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American Plumb. Steam Sup. Co. v. Alavekiu

The Supreme Court of Washington
Dec 5, 1929
282 P. 917 (Wash. 1929)


No. 22108. Department One.

December 5, 1929.

MECHANICS' LIENS (50, 65) — PLEADING (99) — NOTICE OF CLAIM — AMENDMENT — DESCRIPTION OF MATERIALS. Under the liberal rules for the allowance of amendments, a claim for a mechanic's lien for plumbing supplies supports a recovery for labor and material furnished under a contract for plumbing and heating; and the complaint should be deemed amended to include two small additional items brought in by a reply as an amendment to the complaint.

MECHANICS' LIENS (43) — NOTICE — TIME FOR FILING — CESSATION OF WORK. Where a heating plant was defective and plaintiff, at the request of the owner, continued in good faith in efforts to remedy the defect from the time of completing the plant in March until the following August, when two small items of labor and materials were furnished, the time for filing notice of a mechanic's lien for the original contract price runs from the latter date.

MECHANICS' LIENS (82) — SET-OFF AND COUNTERCLAIM — DAMAGES — BURDEN OF PROOF. In an action to foreclose a mechanic's lien for plumbing and a heating plant, the owner, claiming an offset through the loss of a tenant by reason of the defective heating plant, has the burden of proof to establish that the tenant's abandonment of the lease was due to the defects in the plant, and not to the financial inability of the tenant, who was in default and made an assignment for the benefit of creditors; and it is error to allow an offset where such burden is not met.

Cross-appeals from a judgment of the superior court for Pierce county, Remann, J., entered June 18, 1929, upon findings in favor of the defendants in an action to foreclose a mechanics' lien, tried to the court. Reversed on the plaintiff's appeal.

S.F. McAnally, for appellant.

Leo Teats and Ralph Teats, for respondents and cross-appellants.

Defendants, in December, 1926, being the owners of a large, old-fashioned dwelling in the city of Tacoma which they desired to remodel and make into a rooming house, retained, by written contract, L.C. Stacy (plaintiff's assignor) to install a heating plant and a plumbing system. The heating system was to be installed for not to exceed $1,300. For the plumbing, Mr. Stacy was to be compensated on the basis of time and material furnished. By the middle of March, 1927, both jobs were finished and accepted by defendants, who forthwith leased the premises to Mr. and Mrs. James S. Irvine, who took possession about April 1.

The heating system was unsatisfactory and Mr. Stacy made several attempts to remedy it. Mr. and Mrs. Irvine, being unsuccessful in their attempt to conduct the premises as a lodging house, abandoned the same May 27, 1927, and made an assignment for the benefit of their creditors. During the succeeding month, Mr. Stacy, in an endeavor to remedy the defects in the heating system, delivered on the premises a new boiler which was installed during the following August, Mr. Stacy making no charge for labor and material in connection with what he did at that time, save a charge for material under date August 29 in the sum of $6.91 and one under date September 8 for material in the sum of ninety-four cents. November 18 following, Mr. Stacy filed for record in the office of the auditor of Pierce county a notice of claim of lien for the sum of $1,199.33, which stated that the labor and material for which the lien was claimed consisted of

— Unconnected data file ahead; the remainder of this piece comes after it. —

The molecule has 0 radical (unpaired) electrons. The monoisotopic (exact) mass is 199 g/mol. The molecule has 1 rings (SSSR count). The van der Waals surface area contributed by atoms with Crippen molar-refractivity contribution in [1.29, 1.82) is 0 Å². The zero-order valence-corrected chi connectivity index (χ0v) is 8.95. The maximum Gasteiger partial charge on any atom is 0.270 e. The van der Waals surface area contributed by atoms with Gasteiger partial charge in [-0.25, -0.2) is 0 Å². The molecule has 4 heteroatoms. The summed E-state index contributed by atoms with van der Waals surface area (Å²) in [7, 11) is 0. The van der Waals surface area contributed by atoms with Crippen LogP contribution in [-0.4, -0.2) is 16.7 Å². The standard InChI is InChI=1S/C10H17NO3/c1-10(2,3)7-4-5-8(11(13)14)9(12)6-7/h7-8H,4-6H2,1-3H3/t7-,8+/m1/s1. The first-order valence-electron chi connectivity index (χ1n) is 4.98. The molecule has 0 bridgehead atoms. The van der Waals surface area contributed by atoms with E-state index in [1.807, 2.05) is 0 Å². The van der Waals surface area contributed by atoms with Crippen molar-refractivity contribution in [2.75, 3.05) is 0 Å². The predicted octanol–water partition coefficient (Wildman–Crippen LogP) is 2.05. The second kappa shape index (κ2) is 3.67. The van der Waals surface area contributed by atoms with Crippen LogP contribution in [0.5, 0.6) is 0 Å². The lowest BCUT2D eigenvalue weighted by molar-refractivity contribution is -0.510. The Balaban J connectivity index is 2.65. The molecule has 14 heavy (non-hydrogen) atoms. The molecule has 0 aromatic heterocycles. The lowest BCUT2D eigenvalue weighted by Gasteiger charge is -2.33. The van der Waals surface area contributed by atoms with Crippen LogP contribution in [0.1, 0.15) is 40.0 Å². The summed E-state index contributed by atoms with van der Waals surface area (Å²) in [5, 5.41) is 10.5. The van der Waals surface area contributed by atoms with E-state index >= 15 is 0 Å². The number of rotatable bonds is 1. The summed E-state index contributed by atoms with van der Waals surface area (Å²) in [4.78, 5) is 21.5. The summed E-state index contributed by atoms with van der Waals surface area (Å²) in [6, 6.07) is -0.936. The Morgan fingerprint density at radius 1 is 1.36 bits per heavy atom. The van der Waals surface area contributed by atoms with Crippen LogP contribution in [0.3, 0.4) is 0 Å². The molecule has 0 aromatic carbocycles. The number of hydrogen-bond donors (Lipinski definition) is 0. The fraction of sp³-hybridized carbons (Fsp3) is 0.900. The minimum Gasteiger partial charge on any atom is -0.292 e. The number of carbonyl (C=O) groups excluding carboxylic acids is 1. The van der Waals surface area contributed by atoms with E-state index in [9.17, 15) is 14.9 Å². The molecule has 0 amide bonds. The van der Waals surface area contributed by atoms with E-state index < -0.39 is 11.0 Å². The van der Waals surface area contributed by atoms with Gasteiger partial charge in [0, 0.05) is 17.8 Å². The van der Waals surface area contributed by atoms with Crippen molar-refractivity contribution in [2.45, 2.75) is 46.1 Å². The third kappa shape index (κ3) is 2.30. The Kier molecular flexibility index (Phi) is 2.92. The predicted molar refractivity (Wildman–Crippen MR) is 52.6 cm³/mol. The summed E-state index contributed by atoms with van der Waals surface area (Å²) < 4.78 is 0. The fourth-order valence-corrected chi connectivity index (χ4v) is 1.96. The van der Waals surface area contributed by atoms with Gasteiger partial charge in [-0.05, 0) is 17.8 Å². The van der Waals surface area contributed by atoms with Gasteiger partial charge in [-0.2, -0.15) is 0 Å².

". . . plumbing and plumbing supplies and fixtures and the labor in the installation of the same . . .; that the performance of said labor and the furnishing of said material ceased on the 22d day of August, 1927."

The claim of lien being assigned to plaintiff, this action was brought to foreclose the same.

The defendants answered, admitting that plaintiff's assignor had furnished labor and material on their order, and pleading affirmatively that the work had been completed on or about March 15, 1927; that the materials used by plaintiff's assignor in installing the heating system were so defective and poorly installed that the plant would not heat the house to the degree required by the contract; that, pursuant to repeated demands and requests by defendants, plaintiff's assignor installed a new boiler purchased by defendants, which installation was completed on or about June 22; that defendants, on or about March 1, 1927, leased the premises to one Irvine for three years at a rental of $125 per month; that possession under this lease was taken March 15, 1927, and that, because of the defective condition of the heating system, defendants' tenants abandoned the premises June 15 following. Defendants concluded their answer with an allegation that defendants were entitled to a set-off against any claim that plaintiff might have by way of damages suffered by defendants in the loss of their tenants.

In connection with this answer, it may here be stated that on the trial defendants admitted that they owed a balance of $1,199.33 on account of the work and labor referred to in plaintiff's complaint, but denied that plaintiff was entitled to any lien therefor, and claimed a set-off against this account for damages as alleged in their answer.

Plaintiff filed its reply, alleging that Mr. Stacy's agreements with defendants amounted in fact to one contract for plumbing and heating, and that,

"If there is any seeming conflict between this allegation and any allegation of the complaint, said complaint is hereby amended and sought to be amended to conform hereto and to first item in the bill of particulars herein furnished to defendants and filed herein."